Lord Tweedsmuir head coach Drew Gallacher couldn't hide his emotion after the Panthers rallied from 20 points down to beat No. 1 Holy Cross and earn a Final Four berth Friday. (Photo by Wilson Wong property of UBC athletics 2019. All Rights Reserved)
Feature High School Boys Basketball

FINAL EDITION: B.C. Boys Quad A Day 2 — We’ve got reports from all four Elite 8 games!

LANGLEY — Welcome back loyal Varsity Letters readers. We’ve now gone final on our B.C. Quad A reports from Thursday. Here’s reports on all four Elite 8 contests.

Those game reports follow below, but first here’s a look at Friday’s Final Four:


Top Half Draw

7 p.m. — No. 9 Lord Tweedsmuir vs. No. 5 Burnaby South

Bottom Half Draw

8:45 p.m. — No. 7 Kelowna vs. No. 3 Terry Fox



Lord Tweedsmuir’s Alex Le (left) is shadowed by Brent Padilla of the Holy Cross Crusaders in quarterfinal action Thursday at the LEC. (Photo by Paul Yates property of Vancouver Sports Pictures 2019. All Rights Reserved)


LANGLEY —Everything the Lord Tweedsmuir Panthers had built over a season in which they had spent time as this province’s No. 1-ranked Quad A team seemed to have evaporated into thin air.

Off the opening tip of their quarterfinal match-up against the No. 1-seeded Holy Cross Crusaders, the Panthers looked like a collective deer staring into the headlights of the oncoming Holy Cross Crusaders.

The Surrey school was so dialled in that they had rolled out to a 22-2 lead over the Panthers.

Lord Tweedsmuir head coach Drew Gallacher knew he didn’t need his grease-board to diagram a new play for his team, he just knew at that moment he needed to reach them.

“I called a time-out to try to settle them,” said Gallacher. “I knew it wasn’t so much our Xs and Os. At that time we were so over-aroused all I said to them was Believe. This seven-year journey with our core was meant for this game. All those practices. All the times we made them run, was for them to have a little bit of mental toughness. They came through and I am so proud of this group.”

The Panthers went on a 14-2 run of their own to the end of the quarter to pull within 24-16 after 10 minutes and used that momentum to salvage a 79-69 victory from what looked like certain defeat.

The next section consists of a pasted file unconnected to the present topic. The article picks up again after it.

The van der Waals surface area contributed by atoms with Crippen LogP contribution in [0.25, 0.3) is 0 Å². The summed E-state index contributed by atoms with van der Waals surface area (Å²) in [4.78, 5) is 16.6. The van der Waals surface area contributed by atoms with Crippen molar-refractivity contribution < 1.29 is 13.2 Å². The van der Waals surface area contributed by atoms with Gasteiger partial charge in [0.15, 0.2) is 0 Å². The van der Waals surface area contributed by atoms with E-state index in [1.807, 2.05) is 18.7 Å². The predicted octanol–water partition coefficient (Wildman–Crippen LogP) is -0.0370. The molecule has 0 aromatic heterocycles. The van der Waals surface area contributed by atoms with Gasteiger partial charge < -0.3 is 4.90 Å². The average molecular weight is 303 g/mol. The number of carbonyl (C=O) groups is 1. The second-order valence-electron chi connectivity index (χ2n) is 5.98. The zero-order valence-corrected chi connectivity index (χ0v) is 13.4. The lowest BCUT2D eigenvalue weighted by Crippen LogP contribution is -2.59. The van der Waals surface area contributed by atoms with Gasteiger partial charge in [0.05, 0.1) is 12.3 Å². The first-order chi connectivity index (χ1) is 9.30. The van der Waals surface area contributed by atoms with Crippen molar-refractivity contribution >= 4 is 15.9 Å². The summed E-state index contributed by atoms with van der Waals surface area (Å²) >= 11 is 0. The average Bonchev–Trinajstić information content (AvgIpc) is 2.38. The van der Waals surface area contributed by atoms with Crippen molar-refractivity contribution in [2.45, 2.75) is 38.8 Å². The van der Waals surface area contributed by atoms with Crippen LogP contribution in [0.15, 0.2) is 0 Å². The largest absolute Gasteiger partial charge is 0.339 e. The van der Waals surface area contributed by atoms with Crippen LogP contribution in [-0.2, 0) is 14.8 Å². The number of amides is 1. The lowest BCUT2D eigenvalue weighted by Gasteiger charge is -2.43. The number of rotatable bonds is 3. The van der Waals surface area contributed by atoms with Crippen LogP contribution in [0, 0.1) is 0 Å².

Lord Tweedsmuir, in fact, made it a 34-point swing at one stage as they built their lead to as many as 14 points with 1:28 left in the game.

Arjun Samra with 20 points, and Elijah Devison with 14 points and 15 rebounds led the charge.

Brent Padila had 26 for Holy Cross, while teammates Michael Risi and Uyi Ologhola added 16 and 12 respectively.

“This is the biggest game of my life,” an emotional Gallacher said. “It’s even bigger than winning a provincial championship in Grade 9. I would argue that this is one of the favourite moments of my life. It’s that important to me.”

The Panthers will play the winner of the Burnaby South vs. Centennial quarterfinal in Friday’s 7 pm. semifinal.

Burnaby South’s Baltej Sohal (right) scored 13 points to help the Rebels back to the B.C. Quad A Final Four on Friday. (Photo by Paul Yates property of Vancouver Sports Pictures 2019. All Rights Reserved)


LANGLEY — The Burnaby South Rebels know how dangerous Surrey’s Lord Tweedsmuir Panthers can be when they are playing at their best.

Back in early December, the two teams met right here at the LEC in the championship final of the  Tsumura Basketball Invitational, and it was the Panthers coming away with an 81-60 victory.

The next act in that saga has huge stakes as the Rebels, 81-60 winners over Coquitlam’s Centennial Centaurs in Thursday’s B.C. quarterfinal round, clash with the Panthers in a 7 p.m. semifinal Friday.

“We have seen them at their best and they had a good game plan today,” Burnaby South head coach Mike Bell said as he watched parts of the contest before his team’s game. “For Tweedsmuir to be down 20 to start the game and show their resilience and compete level was really something. But our guys love the spotlight, and tomorrow’s a spotlight game.”

That’s not to say the Rebels were fumbling around in the dark Friday against Centennial.

The Centaurs, who had upset No. 4 Vancouver College the day before, trailed 50-39 heading into the fourth quarter, a deficit which still kept them within striking distance.

Yet the Rebels simply took over in the fourth, with Kyle Kirmaci, Justin Sunga and Jio Khan combining to score 21 of the team’s 31 points over the final frame.

Sasha Vujisic, who was helped to the bench after suffering an ankle injury, led the Rebels with 20 points and 15 rebounds, and Bell said afterwards he loved the way his big man competed, especially going up against a player the quality of Centennial’s Dominic Parolin.